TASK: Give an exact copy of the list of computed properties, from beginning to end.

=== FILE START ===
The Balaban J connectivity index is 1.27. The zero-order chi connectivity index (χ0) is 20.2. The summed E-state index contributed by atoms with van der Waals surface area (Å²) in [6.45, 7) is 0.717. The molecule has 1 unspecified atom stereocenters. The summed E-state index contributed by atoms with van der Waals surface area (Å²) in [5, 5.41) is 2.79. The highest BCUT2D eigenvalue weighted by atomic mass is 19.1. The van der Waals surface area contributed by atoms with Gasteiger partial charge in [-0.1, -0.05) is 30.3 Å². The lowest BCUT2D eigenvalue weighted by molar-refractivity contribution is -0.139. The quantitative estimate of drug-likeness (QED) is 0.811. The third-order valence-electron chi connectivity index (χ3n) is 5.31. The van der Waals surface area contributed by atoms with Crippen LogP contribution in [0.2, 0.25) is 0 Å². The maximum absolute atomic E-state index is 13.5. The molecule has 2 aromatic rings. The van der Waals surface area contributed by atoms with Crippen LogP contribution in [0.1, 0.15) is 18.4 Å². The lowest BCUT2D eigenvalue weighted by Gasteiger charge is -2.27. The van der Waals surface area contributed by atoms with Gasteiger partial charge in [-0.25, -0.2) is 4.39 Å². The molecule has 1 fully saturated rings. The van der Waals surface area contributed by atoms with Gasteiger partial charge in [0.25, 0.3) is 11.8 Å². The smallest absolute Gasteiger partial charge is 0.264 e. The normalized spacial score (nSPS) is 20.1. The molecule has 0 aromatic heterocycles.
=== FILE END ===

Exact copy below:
The Balaban J connectivity index is 1.27. The zero-order chi connectivity index (χ0) is 20.2. The summed E-state index contributed by atoms with van der Waals surface area (Å²) in [6.45, 7) is 0.717. The molecule has 1 unspecified atom stereocenters. The summed E-state index contributed by atoms with van der Waals surface area (Å²) in [5, 5.41) is 2.79. The highest BCUT2D eigenvalue weighted by atomic mass is 19.1. The van der Waals surface area contributed by atoms with Gasteiger partial charge in [-0.1, -0.05) is 30.3 Å². The lowest BCUT2D eigenvalue weighted by molar-refractivity contribution is -0.139. The quantitative estimate of drug-likeness (QED) is 0.811. The third-order valence-electron chi connectivity index (χ3n) is 5.31. The van der Waals surface area contributed by atoms with Crippen LogP contribution in [0.2, 0.25) is 0 Å². The maximum absolute atomic E-state index is 13.5. The molecule has 2 aromatic rings. The van der Waals surface area contributed by atoms with Crippen LogP contribution in [0.1, 0.15) is 18.4 Å². The lowest BCUT2D eigenvalue weighted by Gasteiger charge is -2.27. The van der Waals surface area contributed by atoms with Gasteiger partial charge in [-0.25, -0.2) is 4.39 Å². The molecule has 1 fully saturated rings. The van der Waals surface area contributed by atoms with Gasteiger partial charge in [0.25, 0.3) is 11.8 Å². The smallest absolute Gasteiger partial charge is 0.264 e. The normalized spacial score (nSPS) is 20.1. The molecule has 0 aromatic heterocycles.